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MUST WATCH Trends from London Fashion Week 2018-19

London Fashion Week (LFW) enjoys the position among the “Big 4” fashion weeks of the world showcasing over 250 designers to a global audience of influential media and retailers twice a year that takes place in London in February and September. The monumental event houses great British heritage brands such as Burberry alongside the young upstarts including Fashion East’s graduates and of course the gala gatekeepers who hold the responsibility of holding down the fort such as Erdem, Christopher Kane and Roksanda.

With the esteem presence of her Majesty the Queen this year at the LFW, the event became top notch royal. Queen presented the inaugural Queen Elizabeth II Award for British Design to emerging British fashion designer Richard Quinn. The show outgrew all the bars of glamour with the ever-so-glamorous front row with Queen of England sitting beside the queen of fashion industry, Anna Wintour. This year over 80 designers put on 54 catwalk shows, 26 presentations and over 20 events and 100 brands displayed their work in the designer showrooms.

The week felt special with a number of firsts. Victoria Beckham celebrated her eponymous brand’s 10-year anniversary by participating in the fashion week for the first time. Alexa Chung officially inaugurated to the BFC line-up with her first catwalk show. Riccardo Tisci presented his debut collection for Burberry which satisfied all the wild assumptions going around for the most anticipated show.

The fashion world is making the “devious” sexual orientation to breakdown all the walls that had been built around it and after NYFW; LFW also took the liberty to embrace the beauty in diversity. Erdem showcased the boldly tailored trouser suits or prim, Edwardian-style dresses with satin bows at the back, trickling down the spine for his trans-gender collection designed on the back-story of strict propriety of men dressing up as women in Victorian era. His collection was like an open secret that hid the taboo under joyous mood of the collection.

Chirstopher Bailey bid his farewell, after nearly 70 runway collections and a million-zillion spins on the trench coats, to Burberry and his last collection was a hit at the fashion week before the show actually took place. The show opened with Adwoa Aboah in rainbow stripes on a white silk skirt and closed with Cara Delevingne dressed in a floor length cape trailing behind her with of course rainbow stripes. This season the Burberry  agrees to rainbow-hue, a symbol of the firm’s financial support for LGBTQ+ charities. The other highlights of the collection were tartan prints & plaids.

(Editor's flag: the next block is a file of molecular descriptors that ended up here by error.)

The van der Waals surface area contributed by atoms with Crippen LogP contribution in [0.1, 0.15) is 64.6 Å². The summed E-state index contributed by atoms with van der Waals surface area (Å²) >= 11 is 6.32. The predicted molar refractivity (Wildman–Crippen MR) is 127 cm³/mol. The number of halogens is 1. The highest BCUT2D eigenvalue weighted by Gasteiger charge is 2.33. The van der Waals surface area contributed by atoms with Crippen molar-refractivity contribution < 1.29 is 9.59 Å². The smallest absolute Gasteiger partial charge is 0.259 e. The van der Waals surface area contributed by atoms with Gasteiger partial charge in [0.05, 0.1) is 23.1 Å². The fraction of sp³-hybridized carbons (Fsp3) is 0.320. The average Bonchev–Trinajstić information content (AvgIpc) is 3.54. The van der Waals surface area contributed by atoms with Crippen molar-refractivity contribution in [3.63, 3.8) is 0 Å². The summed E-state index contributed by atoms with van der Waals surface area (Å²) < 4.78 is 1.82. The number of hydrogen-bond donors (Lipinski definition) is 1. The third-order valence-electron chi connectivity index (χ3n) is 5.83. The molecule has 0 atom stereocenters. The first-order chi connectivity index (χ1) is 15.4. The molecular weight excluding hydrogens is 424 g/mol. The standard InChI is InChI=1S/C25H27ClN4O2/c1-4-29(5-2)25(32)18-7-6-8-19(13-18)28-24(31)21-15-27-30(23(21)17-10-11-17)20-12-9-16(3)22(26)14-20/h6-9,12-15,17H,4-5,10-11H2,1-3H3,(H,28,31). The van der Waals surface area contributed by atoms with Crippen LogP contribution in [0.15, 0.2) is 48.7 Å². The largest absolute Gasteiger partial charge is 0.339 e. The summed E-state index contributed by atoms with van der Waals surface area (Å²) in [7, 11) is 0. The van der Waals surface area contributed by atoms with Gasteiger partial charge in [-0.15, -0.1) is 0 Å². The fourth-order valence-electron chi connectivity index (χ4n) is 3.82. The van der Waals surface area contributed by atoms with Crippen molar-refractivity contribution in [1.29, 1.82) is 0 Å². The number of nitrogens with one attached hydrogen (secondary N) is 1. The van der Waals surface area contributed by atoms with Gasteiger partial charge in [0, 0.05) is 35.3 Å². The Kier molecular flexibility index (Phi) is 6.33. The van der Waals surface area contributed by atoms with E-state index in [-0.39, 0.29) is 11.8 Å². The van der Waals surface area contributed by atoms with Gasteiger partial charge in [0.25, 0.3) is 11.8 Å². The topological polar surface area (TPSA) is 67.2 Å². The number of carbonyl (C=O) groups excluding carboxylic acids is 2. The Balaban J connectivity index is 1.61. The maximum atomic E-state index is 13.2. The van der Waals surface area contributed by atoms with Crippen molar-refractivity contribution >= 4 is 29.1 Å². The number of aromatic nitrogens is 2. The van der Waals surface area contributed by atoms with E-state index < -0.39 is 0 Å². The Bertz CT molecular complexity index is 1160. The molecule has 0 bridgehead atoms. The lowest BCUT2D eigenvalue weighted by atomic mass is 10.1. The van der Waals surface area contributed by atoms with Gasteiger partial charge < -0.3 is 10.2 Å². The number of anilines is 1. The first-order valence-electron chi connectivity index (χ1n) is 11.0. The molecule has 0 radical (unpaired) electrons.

The LFW 2018 was all covered with a happy rainbow. From vibrant rainbow strips shinning all over the runway to a slightly muted rainbow palette of debutant Mary Katrantzou, the runway was sunny and fresh. There were a prominent dominance of lavender shades on the runway and emphasis of yellows and greens inclined towards the fresh side of the colour spectrum.

The trends that came through all over the shows were influenced by 80’s and 90’s. Broad shouldered silhouettes with puffed up sleeves on metallic fabrics and full volume pants were roaring across the show.

From the affordable day-to-day fashion brands like Adidas, Nike, Puma to more of high fashion ones like Gucci, Maison Margiela, Tibi, and Saint Laurent all seemed to be under the impression of 80’s. Erdem came with a layered-up winter bohemia in rich coloured embellishment on velvets paired with Swiss-dot tights, belted overcoats, homely sweaters. The designers seemed to be having a special witchy influence over the runway with chaotic mixes of prints like glass-stained paisley and patch-worked knits. They brought out the batty attires resting in a corner of the closet to rock the runway. The colour palette of the Bohemian Rhapsody look was hard to overlook and all over the place with browns, oranges and mustards clashing over purples and pinks.

Among the trends apart from plaids that journeyed from NFW to LFW, was the ‘protective throws’ around bodies. Maison Margiela showed entirely mirrored throwovers and Delpozo, Roksanda & Ports 1961 also agreed with the trend. Other than that there were a leopard print dominance on the street style stakes in the shape of trousers, wrap skirts, handbags, shoes and jackets. Unlike the New York version of the print, the british wore it mostly in natural colour.

The show continued with a note of voluminous attires with Mulberry and others showcasing couture-like volume in their collections. We saw a lot of brocades as well at Erdem, Roland Mourel, Thorton Bregazzi with weighty, metallic execution of the themes on the fabrics.

Holding up the reputation of being experimental and dramatic, the LFW concluded this season with promises and hints of the coming February.

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